Some time last week, I was in a bad mood such that what I felt like doing was spending hours playing simple, repetitive computer games. But honestly doing that does not really make me feel better, except very very short term, it just makes me annoyed at myself for wasting a lot of time on pointless things. So I had the brain-wave of deciding to sit down and work out what it is exactly that I crave from computer games when I'm in that kind of jangly bad mood. I concluded that I wanted to be doing something sufficiently difficult to give me a sense of accomplishment, but easy enough that if I concentrated I'd have a pretty good chance of succeeding. And I wanted lots and lots of immediate feedback. I figured out that a more productive activity that meets that need is programming.
So I took the plunge and asked to get my Dreamhack (DW development environment) reactivated after a three-year hiatus, and started working on a really small styles bug. ( volunteering for DW )
The other reason this is important to me is to keep me empathizing with learners. mixosaurus
made a really powerful blog post about respectful and compassionate
teaching. Kat is right on the money that the sort of people who become academics
may never have been crushingly bad at any academic subject
, whereas by definition we're going to be teaching people with a range of abilities and levels of motivation, not just those who excel and love the subject and go on to become experts in our fields. It's really, really good for me to remember what it feels like to be a beginner, to be too scared of making mistakes to actually make progress. I know I have students who find, say, immunology as arcane and jargon-filled and arbitrary as I'm finding Git right now (like I said, the programming is going fine so far, it's the version control I'm struggling with). And they're not "stupid" and they're not deliberately refusing to try just to be awkward, they're beginners, or they're people who have succeeded at somewhat related skills (such as A-Level biology) but find that this particular intellectual field doesn't quite fit with the way their brain works.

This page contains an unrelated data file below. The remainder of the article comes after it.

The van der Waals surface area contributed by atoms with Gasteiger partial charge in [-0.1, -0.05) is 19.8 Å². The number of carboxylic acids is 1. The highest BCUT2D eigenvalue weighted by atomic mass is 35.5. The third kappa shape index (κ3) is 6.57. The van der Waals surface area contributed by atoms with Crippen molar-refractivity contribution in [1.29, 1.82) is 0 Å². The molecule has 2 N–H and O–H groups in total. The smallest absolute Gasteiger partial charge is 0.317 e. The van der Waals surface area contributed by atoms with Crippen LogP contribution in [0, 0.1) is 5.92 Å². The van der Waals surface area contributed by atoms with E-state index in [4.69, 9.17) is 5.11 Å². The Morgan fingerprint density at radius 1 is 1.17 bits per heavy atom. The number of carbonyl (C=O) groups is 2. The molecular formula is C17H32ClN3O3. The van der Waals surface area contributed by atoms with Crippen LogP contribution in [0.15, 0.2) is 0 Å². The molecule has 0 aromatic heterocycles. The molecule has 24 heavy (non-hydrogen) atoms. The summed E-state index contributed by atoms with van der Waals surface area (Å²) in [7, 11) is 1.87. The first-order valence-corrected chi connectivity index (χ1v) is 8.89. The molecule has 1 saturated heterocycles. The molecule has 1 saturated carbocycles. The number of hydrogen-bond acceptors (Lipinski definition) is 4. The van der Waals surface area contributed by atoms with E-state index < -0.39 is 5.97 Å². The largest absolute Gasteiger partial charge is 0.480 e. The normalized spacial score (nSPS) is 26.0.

So learning new skills is good for me as a teacher, as well as being satisfying. I've revived my dev journal at livredor
to document some of my learning process, and since I have it I'll probably throw the baking in there as well, and maybe some of my very beginner-ish Arabic, though I generally know how to learn languages so I have less need to work on the meta-cognition stuff there. I strongly expect that 99% of people will find this detailed documentation totally boring, which is why I'm hiving it off into a separate journal. But I'm also mentioning it just in case you have the exact mindset where you find watching people learning new things interesting, and if you do you're welcome to watch the dev journal.
And if you have wishes for DW, well. I am not quite at the level where I can scratch my own, or my friends', itches yet, but I'm hoping to get there, at least if we're talking small itches. I mean, ideally what I would like to do is write a couple of smartphone clients and a decent front-end for the image hosting and a tool for exporting journals properly with comments and maybe something to import from Tumblr before Yahoo screw the site up beyond repair. But those are way beyond my capability and likely to remain so, because this is always going to be a hobby for me, I don't have a thousand hours to actually become an expert.
However, what I can do is a whole bunch of things related to the back-end that generates journal appearances. The most complicated things I've done so far are writing the Page Summary module, and writing code that mainly affects designers rather than end users to do with the option to colour-code entries on your reading page depending who posted them. Certainly, if there's a colour combination or a display option that you wish existed, there's a good chance I can make it happen. Note that I am not a web-designer by any stretch of the imagination, but what I can do is implement someone else's aesthetic concept in a format that can be made into an official style on Dreamwidth.
In order to be able to do that it has to be something with a licence that DW can use; if you designed something yourself you need to submit a CLA
before it can be incorporated, if it's someone else's design then it needs to be public domain or under an appropriate licence. This means that I can't make official DW layouts with, you know, Game of Thrones wallpaper, and it also means that I can't make a Dreamwidth version of LJ Flexible Squares, which is a very common request. What I can do is take CSS-based layouts that modify Flexible Squares, and apply them to Dreamwidth's Tabula Rasa, because actually DW has more
flexibility for styling with CSS than LJ ever did, it's just not very well publicized.
So tell me, next time I am in a bad mood and want to spend an evening programming, what can I do for you?